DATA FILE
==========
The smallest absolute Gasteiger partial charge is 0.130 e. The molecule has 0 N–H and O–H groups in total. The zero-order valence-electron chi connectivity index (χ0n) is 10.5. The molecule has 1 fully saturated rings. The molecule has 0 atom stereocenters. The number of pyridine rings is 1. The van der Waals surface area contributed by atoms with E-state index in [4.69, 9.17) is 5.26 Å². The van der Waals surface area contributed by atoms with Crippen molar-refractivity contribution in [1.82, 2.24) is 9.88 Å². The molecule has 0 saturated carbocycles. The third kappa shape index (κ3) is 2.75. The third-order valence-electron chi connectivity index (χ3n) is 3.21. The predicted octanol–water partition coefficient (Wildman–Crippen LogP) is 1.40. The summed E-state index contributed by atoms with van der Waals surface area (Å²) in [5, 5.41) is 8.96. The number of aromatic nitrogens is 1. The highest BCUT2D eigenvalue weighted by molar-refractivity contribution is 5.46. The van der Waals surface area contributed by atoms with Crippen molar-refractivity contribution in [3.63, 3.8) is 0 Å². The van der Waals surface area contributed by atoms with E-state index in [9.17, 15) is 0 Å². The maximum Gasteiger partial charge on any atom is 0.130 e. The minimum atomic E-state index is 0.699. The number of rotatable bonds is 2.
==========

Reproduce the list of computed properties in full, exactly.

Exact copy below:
The smallest absolute Gasteiger partial charge is 0.130 e. The molecule has 0 N–H and O–H groups in total. The zero-order valence-electron chi connectivity index (χ0n) is 10.5. The molecule has 1 fully saturated rings. The molecule has 0 atom stereocenters. The number of pyridine rings is 1. The van der Waals surface area contributed by atoms with E-state index in [4.69, 9.17) is 5.26 Å². The van der Waals surface area contributed by atoms with Crippen molar-refractivity contribution in [1.82, 2.24) is 9.88 Å². The molecule has 0 saturated carbocycles. The third kappa shape index (κ3) is 2.75. The third-order valence-electron chi connectivity index (χ3n) is 3.21. The predicted octanol–water partition coefficient (Wildman–Crippen LogP) is 1.40. The summed E-state index contributed by atoms with van der Waals surface area (Å²) in [5, 5.41) is 8.96. The number of aromatic nitrogens is 1. The highest BCUT2D eigenvalue weighted by molar-refractivity contribution is 5.46. The van der Waals surface area contributed by atoms with Crippen molar-refractivity contribution in [3.63, 3.8) is 0 Å². The van der Waals surface area contributed by atoms with E-state index in [9.17, 15) is 0 Å². The maximum Gasteiger partial charge on any atom is 0.130 e. The minimum atomic E-state index is 0.699. The number of rotatable bonds is 2.